US 3409756 A
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Nov. 5, 1968 A, F, MANZ 3,409,756
METAL ARC WORKING Filed Jan. 27. 1965 50 44 y j 6, 6'4 @452 4 SOURCE OF RELAY POWER 7 4? I/ I 72 POWER INPUT SUPPLY OUTPUT 38 A TTORNEV United States Patent A 3,409,756 METAL ARC WORKING August F. Manz, Union, N.J., assignor to Union Carbide Corporation, a corporation of New York Filed Jan. 27, 1965, Ser. No. 428,380 Claims. (Cl. 219130) ABSTRACT OF THE DISCLOSURE This invention relates to sigma welding in which uniform rippling of the weld is obtained by repeatedly changing the power of the arc while continuously maintaining a spray-type mode of transfer from the electrode to the work to produce better welds of desired bead shape.
This invention relates to metal are working, and more particularly to welding with a consumable metal electrode.
The invention provides for the making of a uniformly rippled weld by energizing from a suitable source of power a spray type transfer metal arc between one end of a consumable metal electrode and work in circuit therewith, as such electrode is fed continuously toward the work, and repeatedly changing the value of power supplied to such are to change the metal spray between selected high and low values-while continuously maintaining the spray type mode of transfer from such electrode to the work without any interruption in such metal spray transfer.
Thus, the present invention is concerned with spraytransfer type arc welding in which a controlled ripple in the arc power is present and is selectively adjustable to produce better welds of a desired bead shape. This is obtained either by control of the power supply output, or wire feed rate, or both of the latter in combination.
A critical feature of the invention is that metal transfer (welding) is continuous during repetitive arc power level changes that are controlled. Advantages include: extension of the useable power range, control of the weld bead shape, and even the production of decorative surface effectsif desired.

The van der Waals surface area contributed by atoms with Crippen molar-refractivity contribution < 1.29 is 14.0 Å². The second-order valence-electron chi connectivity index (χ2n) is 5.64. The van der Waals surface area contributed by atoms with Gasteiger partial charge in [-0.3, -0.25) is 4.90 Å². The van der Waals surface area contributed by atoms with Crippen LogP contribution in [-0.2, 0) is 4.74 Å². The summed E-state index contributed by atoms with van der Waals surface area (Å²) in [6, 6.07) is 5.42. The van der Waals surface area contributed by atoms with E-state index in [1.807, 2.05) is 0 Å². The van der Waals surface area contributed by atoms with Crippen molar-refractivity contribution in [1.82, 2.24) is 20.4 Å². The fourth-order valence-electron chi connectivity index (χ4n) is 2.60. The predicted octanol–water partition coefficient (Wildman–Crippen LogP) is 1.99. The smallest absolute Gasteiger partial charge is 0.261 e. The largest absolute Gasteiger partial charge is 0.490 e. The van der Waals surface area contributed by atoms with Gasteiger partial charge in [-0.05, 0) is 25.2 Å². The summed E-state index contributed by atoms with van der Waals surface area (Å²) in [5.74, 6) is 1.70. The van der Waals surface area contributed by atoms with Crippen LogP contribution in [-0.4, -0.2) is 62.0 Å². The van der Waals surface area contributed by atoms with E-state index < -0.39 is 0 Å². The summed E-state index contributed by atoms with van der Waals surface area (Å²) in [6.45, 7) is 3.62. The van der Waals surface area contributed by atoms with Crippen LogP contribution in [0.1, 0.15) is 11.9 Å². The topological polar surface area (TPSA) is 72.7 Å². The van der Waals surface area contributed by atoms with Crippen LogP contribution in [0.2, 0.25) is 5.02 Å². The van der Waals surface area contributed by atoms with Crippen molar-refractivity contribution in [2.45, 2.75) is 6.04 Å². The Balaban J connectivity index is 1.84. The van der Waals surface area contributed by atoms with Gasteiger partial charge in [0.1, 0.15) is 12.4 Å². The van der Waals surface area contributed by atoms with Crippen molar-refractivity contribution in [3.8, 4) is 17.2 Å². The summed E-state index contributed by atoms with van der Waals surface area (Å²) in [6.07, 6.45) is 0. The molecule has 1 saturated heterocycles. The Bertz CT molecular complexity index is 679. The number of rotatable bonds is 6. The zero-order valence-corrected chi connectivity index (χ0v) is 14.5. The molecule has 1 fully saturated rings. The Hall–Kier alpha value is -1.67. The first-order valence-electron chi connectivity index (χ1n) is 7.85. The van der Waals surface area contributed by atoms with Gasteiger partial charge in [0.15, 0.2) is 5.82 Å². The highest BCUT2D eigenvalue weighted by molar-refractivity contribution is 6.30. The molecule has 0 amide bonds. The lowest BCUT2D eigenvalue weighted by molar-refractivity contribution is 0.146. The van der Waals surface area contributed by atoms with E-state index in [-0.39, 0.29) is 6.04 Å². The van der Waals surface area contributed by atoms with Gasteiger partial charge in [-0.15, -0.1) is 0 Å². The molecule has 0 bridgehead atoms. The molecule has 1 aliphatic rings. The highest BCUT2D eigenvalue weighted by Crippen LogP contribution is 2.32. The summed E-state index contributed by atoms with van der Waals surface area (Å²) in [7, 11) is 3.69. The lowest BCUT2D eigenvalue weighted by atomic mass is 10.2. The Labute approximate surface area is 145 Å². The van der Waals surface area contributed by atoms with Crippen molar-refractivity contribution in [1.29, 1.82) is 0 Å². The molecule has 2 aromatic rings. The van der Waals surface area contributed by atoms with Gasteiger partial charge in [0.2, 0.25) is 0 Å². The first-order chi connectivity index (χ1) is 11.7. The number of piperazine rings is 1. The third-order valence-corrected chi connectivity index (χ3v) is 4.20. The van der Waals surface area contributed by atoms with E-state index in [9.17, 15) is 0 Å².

In the drawings:
FIGURE 1 is a circuit diagram illustrating the invention;
FIGURE 2a is a transverse cross-sectional view of a seam weld made according to the invention;
FIGURE 2b is a longitudinal section of a portion of such weld;
FIGURE 3a is .a plan view of a weld bead of the invention; and
FIGURE 3b is a similar view of a modification.
As shown in FIG. 1, the output of an electrical welding power supply is conducted by leads 12 and 14 to a torch 16 and work 18, so as to energize a spray-type transfer are 20 between the end of a wire electrode 22 and such work 18. Such electrode 22 is fed continuously toward the are 20 from .a wire reel 24 by a drive roll 26 in cooperation with back-up rollers 28, 28. The drive roll 26 is, in turn, driven by a wire feed motor 30 provided with a speed controller 32. Suitable arc shielding gas, such as argon, is supplied to the torch via inlet 34, and is discharged in a continuous stream 36 from the torch around the end portion of the electrode and arc, as well as over the adjacent weld metal and work to protect the latter from contamination by the ambient atmosphere.
A resistor 38 is connected in series with welding current lead 12. Such resistor 38 is provided with a shunt circuit 40 including a normally open switch 42 of a relay 44, the circuit 48 including a switch 50.
In operation, with switch 50 open, relay switch 42 is open, and are 20 operates in a normal spray-type manner with relatively low power, because of resistor 38 being in circuit with the arc. When switch 50 is closed, relay coil 46 is energized, closing switch 42, which effectively removes resistor 38 from the circuit. This has the effect of increasing the value of power supplied to the are 20, changing it to a high power spray arc.